Factors that Influence the Satisfaction and Persistence of Undergraduates in Computer Related Majors
The demand for workers with college level training in computer related skills is growing rapidly. Although the number of computer science jobs is growing, the percentage of these jobs currently held by women is lower than in 1983 (Commission on Professionals in Science and Technology, 2004). The underrepresentation of women and minorities in postsecondary computing education has become a major national concern (Cohoon & Aspray, 2006).
Despite a growing literature on women in STEM fields, there is a lack of theoretical development about women's participation and attrition in computer related majors. The findings are often inconsistent and there are few discipline-specific guidelines for policy. An important next step is to examine these insights with confirmatory quantitative methods. Larsen and Stubbs (2005) argue that efforts to increase diversity in computer fields should be broad-based and move beyond gender. Factors that are successful in attracting and retaining a diverse population of undergraduates in computer related majors will also benefit women and minorities.
The purpose of this quantitative study was to develop and test a model of factors influencing the satisfaction and persistence of undergraduates in computer related majors at two universities in Virginia. There were three major independent constructs: academic, social, and institutional factors. Dependent constructs were persistence and satisfaction.
The sample was a convenience sample of classes at differing academic levels. A total of 388 students in computer-related majors were surveyed during regularly scheduled class sessions.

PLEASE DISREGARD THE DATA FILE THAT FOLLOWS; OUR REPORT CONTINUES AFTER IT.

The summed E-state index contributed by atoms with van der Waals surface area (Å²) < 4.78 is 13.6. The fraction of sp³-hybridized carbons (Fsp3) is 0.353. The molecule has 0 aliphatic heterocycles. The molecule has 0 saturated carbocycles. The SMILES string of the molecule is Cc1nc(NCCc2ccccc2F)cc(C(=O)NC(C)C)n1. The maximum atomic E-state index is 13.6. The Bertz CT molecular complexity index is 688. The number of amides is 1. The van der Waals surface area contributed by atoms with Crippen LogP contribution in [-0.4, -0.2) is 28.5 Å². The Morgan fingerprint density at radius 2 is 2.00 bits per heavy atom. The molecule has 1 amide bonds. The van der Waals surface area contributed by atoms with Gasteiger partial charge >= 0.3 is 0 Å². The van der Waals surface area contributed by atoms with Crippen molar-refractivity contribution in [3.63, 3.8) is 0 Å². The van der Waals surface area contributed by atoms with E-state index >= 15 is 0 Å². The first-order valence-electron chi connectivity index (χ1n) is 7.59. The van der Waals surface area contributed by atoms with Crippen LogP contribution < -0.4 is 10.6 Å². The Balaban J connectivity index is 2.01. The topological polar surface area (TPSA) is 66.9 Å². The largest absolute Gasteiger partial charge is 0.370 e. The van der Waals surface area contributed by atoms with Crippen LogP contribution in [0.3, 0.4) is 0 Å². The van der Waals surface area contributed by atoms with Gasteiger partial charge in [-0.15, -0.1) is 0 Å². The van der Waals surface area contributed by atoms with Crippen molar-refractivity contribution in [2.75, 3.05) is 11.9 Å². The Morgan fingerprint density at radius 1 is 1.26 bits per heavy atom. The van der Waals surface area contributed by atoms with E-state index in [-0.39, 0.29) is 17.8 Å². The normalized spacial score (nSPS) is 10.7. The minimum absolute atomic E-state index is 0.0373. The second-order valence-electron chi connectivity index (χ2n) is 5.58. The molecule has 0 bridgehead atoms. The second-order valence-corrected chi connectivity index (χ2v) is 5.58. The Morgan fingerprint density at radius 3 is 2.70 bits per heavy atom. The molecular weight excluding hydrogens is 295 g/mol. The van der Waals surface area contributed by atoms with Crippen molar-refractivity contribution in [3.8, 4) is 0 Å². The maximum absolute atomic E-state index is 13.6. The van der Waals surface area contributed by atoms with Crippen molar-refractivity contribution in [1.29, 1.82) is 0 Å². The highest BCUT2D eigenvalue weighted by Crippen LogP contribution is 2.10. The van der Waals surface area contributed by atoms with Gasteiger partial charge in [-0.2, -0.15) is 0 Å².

Data analysis was conducted using structural equation modeling (SEM) techniques. The goal of SEM is to determine the extent to which a theoretical model is supported by data. Both measurement and structural models were tested.
Results indicate that these factors have significant and substantive effects on satisfaction and persistence. They highlight the importance of faculty, peers, and family support for student satisfaction and retention, and the need to examine instruction and content in computer related majors. The findings suggest the need for further work in the measurement of the constructs, and for further refinement of the final model. In addition, comparison of individual item means suggest that models may vary significantly among majors and between white and minority students. Future research should continue to test and refine the model for the influence of academic, social, and institutional factors on student satisfaction and persistence in computer related majors so that educators and policy makers can enhance the academic and social support structures for students in these majors.